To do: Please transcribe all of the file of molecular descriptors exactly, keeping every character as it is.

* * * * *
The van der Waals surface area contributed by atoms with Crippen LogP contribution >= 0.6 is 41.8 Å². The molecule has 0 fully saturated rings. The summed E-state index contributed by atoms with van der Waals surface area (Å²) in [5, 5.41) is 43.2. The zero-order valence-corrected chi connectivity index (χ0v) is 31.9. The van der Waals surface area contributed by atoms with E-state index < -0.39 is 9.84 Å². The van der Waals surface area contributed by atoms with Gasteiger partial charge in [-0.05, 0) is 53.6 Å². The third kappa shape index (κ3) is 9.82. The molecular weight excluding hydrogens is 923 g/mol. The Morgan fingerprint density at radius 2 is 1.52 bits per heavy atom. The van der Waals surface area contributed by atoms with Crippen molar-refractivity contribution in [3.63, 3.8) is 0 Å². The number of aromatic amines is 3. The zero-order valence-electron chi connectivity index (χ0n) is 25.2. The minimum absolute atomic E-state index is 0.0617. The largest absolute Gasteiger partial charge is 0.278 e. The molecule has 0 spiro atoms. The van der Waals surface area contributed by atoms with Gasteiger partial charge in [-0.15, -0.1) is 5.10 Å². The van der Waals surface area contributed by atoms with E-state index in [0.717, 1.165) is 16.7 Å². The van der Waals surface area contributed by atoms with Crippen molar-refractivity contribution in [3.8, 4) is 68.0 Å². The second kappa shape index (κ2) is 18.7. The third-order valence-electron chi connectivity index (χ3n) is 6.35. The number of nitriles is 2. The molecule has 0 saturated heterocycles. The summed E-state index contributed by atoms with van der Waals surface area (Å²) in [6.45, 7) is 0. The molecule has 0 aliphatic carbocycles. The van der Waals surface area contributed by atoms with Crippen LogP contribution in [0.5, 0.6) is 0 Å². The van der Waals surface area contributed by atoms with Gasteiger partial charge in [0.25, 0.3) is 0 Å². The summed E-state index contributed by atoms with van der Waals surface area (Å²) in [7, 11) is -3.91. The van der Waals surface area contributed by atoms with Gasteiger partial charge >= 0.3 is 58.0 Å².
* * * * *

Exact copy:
The van der Waals surface area contributed by atoms with Crippen LogP contribution >= 0.6 is 41.8 Å². The molecule has 0 fully saturated rings. The summed E-state index contributed by atoms with van der Waals surface area (Å²) in [5, 5.41) is 43.2. The zero-order valence-corrected chi connectivity index (χ0v) is 31.9. The van der Waals surface area contributed by atoms with E-state index < -0.39 is 9.84 Å². The van der Waals surface area contributed by atoms with Gasteiger partial charge in [-0.05, 0) is 53.6 Å². The third kappa shape index (κ3) is 9.82. The molecular weight excluding hydrogens is 923 g/mol. The Morgan fingerprint density at radius 2 is 1.52 bits per heavy atom. The van der Waals surface area contributed by atoms with Crippen molar-refractivity contribution in [3.63, 3.8) is 0 Å². The number of aromatic amines is 3. The zero-order valence-electron chi connectivity index (χ0n) is 25.2. The minimum absolute atomic E-state index is 0.0617. The largest absolute Gasteiger partial charge is 0.278 e. The molecule has 0 spiro atoms. The van der Waals surface area contributed by atoms with Gasteiger partial charge in [-0.15, -0.1) is 5.10 Å². The van der Waals surface area contributed by atoms with E-state index in [0.717, 1.165) is 16.7 Å². The van der Waals surface area contributed by atoms with Crippen molar-refractivity contribution in [3.8, 4) is 68.0 Å². The second kappa shape index (κ2) is 18.7. The third-order valence-electron chi connectivity index (χ3n) is 6.35. The number of nitriles is 2. The molecule has 0 saturated heterocycles. The summed E-state index contributed by atoms with van der Waals surface area (Å²) in [6.45, 7) is 0. The molecule has 0 aliphatic carbocycles. The van der Waals surface area contributed by atoms with Crippen LogP contribution in [0.5, 0.6) is 0 Å². The van der Waals surface area contributed by atoms with Gasteiger partial charge in [0.25, 0.3) is 0 Å². The summed E-state index contributed by atoms with van der Waals surface area (Å²) in [7, 11) is -3.91. The van der Waals surface area contributed by atoms with Gasteiger partial charge >= 0.3 is 58.0 Å².